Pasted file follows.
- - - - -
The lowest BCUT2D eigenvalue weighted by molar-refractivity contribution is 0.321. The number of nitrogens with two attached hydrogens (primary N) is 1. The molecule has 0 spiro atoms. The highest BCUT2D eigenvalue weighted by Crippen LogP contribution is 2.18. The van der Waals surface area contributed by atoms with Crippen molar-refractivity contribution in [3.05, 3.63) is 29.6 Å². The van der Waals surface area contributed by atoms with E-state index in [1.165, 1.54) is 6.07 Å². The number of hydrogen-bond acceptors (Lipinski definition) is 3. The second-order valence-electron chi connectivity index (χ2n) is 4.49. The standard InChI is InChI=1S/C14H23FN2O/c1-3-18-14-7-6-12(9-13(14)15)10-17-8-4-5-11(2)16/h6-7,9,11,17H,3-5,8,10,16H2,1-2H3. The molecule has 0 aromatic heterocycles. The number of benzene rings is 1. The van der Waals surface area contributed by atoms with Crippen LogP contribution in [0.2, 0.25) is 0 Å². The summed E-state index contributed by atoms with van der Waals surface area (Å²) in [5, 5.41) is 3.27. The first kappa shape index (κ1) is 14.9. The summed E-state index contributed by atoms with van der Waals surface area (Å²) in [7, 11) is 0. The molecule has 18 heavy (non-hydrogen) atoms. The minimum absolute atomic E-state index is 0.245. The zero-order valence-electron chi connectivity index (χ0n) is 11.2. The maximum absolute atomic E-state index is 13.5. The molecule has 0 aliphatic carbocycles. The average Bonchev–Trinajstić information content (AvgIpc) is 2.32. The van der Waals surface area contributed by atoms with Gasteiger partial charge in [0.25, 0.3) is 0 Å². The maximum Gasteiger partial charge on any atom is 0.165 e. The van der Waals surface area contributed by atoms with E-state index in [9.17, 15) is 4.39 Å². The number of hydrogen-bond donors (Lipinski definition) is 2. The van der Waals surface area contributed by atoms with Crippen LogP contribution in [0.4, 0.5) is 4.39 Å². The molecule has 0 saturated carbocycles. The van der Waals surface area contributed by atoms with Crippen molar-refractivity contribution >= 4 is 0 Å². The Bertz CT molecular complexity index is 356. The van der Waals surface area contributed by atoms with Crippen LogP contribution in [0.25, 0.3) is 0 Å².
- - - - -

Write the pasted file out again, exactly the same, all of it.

The lowest BCUT2D eigenvalue weighted by molar-refractivity contribution is 0.321. The number of nitrogens with two attached hydrogens (primary N) is 1. The molecule has 0 spiro atoms. The highest BCUT2D eigenvalue weighted by Crippen LogP contribution is 2.18. The van der Waals surface area contributed by atoms with Crippen molar-refractivity contribution in [3.05, 3.63) is 29.6 Å². The van der Waals surface area contributed by atoms with E-state index in [1.165, 1.54) is 6.07 Å². The number of hydrogen-bond acceptors (Lipinski definition) is 3. The second-order valence-electron chi connectivity index (χ2n) is 4.49. The standard InChI is InChI=1S/C14H23FN2O/c1-3-18-14-7-6-12(9-13(14)15)10-17-8-4-5-11(2)16/h6-7,9,11,17H,3-5,8,10,16H2,1-2H3. The molecule has 0 aromatic heterocycles. The number of benzene rings is 1. The van der Waals surface area contributed by atoms with Crippen LogP contribution in [0.2, 0.25) is 0 Å². The summed E-state index contributed by atoms with van der Waals surface area (Å²) in [5, 5.41) is 3.27. The first kappa shape index (κ1) is 14.9. The summed E-state index contributed by atoms with van der Waals surface area (Å²) in [7, 11) is 0. The molecule has 18 heavy (non-hydrogen) atoms. The minimum absolute atomic E-state index is 0.245. The zero-order valence-electron chi connectivity index (χ0n) is 11.2. The maximum absolute atomic E-state index is 13.5. The molecule has 0 aliphatic carbocycles. The average Bonchev–Trinajstić information content (AvgIpc) is 2.32. The van der Waals surface area contributed by atoms with Gasteiger partial charge in [0.25, 0.3) is 0 Å². The maximum Gasteiger partial charge on any atom is 0.165 e. The van der Waals surface area contributed by atoms with E-state index in [9.17, 15) is 4.39 Å². The number of hydrogen-bond donors (Lipinski definition) is 2. The van der Waals surface area contributed by atoms with Crippen LogP contribution in [0.4, 0.5) is 4.39 Å². The molecule has 0 saturated carbocycles. The van der Waals surface area contributed by atoms with Crippen molar-refractivity contribution >= 4 is 0 Å². The Bertz CT molecular complexity index is 356. The van der Waals surface area contributed by atoms with Crippen LogP contribution in [0.25, 0.3) is 0 Å².